Patients are increasingly turning to friends and family for advice on prescription drugs, as a result of an increasing distrust in doctors and medical research when seeking information on the effectiveness of therapeutic drugs. This is according to the findings of a major project published recently.
More time is required for GPs to discuss prescription drugs with patients during appointments, say leading figures at the Academy of Medical Sciences. At the same time, the way in which information is communicated through patient leaflets is slammed as “impenetrable”. The report suggests that less than 50% of patients complete courses of treatment, with leaflets failing to explain in clear English what the drug is supposed to do. Additionally the list of side-effects is in many cases “long and off-putting.”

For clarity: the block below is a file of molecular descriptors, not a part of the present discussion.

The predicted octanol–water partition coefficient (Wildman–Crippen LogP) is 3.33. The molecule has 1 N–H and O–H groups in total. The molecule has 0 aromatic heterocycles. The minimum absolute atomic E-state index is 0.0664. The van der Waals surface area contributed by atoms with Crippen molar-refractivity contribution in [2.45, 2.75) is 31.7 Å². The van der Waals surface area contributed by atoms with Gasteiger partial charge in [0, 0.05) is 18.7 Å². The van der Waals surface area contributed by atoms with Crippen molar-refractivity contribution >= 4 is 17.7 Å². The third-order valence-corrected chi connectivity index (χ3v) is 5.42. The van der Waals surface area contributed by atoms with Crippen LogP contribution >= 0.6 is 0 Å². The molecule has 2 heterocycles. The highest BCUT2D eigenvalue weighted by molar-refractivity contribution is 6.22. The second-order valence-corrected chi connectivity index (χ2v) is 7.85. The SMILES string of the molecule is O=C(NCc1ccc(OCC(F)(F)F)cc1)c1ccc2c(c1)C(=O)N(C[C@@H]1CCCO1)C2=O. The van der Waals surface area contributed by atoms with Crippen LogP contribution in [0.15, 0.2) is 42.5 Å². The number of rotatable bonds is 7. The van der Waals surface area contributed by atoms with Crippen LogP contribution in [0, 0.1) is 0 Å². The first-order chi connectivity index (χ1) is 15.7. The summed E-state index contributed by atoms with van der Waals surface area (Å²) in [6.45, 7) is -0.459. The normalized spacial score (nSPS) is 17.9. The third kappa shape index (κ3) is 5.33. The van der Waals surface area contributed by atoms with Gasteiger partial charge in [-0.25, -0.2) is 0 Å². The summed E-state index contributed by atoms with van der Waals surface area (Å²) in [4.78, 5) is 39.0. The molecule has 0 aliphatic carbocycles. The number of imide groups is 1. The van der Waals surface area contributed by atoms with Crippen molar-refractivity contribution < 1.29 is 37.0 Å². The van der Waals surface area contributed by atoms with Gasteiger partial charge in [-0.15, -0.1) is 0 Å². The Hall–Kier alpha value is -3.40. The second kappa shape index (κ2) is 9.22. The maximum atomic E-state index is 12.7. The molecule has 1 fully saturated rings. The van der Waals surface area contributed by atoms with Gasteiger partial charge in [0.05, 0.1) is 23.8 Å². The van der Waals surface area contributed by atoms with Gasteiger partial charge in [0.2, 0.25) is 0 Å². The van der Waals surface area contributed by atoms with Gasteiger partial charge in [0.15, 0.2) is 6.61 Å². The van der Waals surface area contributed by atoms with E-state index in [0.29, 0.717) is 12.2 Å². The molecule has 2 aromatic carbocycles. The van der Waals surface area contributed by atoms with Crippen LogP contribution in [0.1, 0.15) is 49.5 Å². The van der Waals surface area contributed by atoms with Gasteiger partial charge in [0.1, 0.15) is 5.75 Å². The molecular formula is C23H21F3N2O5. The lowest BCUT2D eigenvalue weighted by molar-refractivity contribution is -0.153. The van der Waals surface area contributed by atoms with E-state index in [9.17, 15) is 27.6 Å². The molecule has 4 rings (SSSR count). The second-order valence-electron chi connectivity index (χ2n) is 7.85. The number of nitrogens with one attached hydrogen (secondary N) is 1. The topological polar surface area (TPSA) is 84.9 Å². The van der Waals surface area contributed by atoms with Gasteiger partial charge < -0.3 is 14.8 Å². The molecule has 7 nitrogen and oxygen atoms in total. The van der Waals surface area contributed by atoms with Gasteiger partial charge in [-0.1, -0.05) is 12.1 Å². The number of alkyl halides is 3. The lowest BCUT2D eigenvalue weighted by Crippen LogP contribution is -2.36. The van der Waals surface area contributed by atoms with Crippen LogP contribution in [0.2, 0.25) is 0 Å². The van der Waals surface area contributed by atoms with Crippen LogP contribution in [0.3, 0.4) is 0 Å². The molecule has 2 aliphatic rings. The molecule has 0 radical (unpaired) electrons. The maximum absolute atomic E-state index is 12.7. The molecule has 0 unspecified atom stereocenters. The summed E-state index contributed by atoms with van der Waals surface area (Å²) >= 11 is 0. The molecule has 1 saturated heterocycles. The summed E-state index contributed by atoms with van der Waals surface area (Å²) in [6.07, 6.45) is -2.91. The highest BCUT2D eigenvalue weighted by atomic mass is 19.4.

Researchers led by Professor Sir John Tooke commissioned surveys of the public and GPs and found growing doubts among both about the quality of published medical research.
A ComRes poll of 2,000 people found that just 37% trusted medical trials to give them good information about drugs - while 65% trusted friends and family.
A poll of 1,000 GPs found that 82% believed that industry-funded trials of medicines were biased. This was greater than the 67% of the public who also believed this.
Professor Tooke said: “The results are a cause for deep concern and signal the need for concerted action, whilst the Royal College of GPs have said it would be hard for doctors to spend more time with patients in the present system, which would suggest a significant shake-up is required.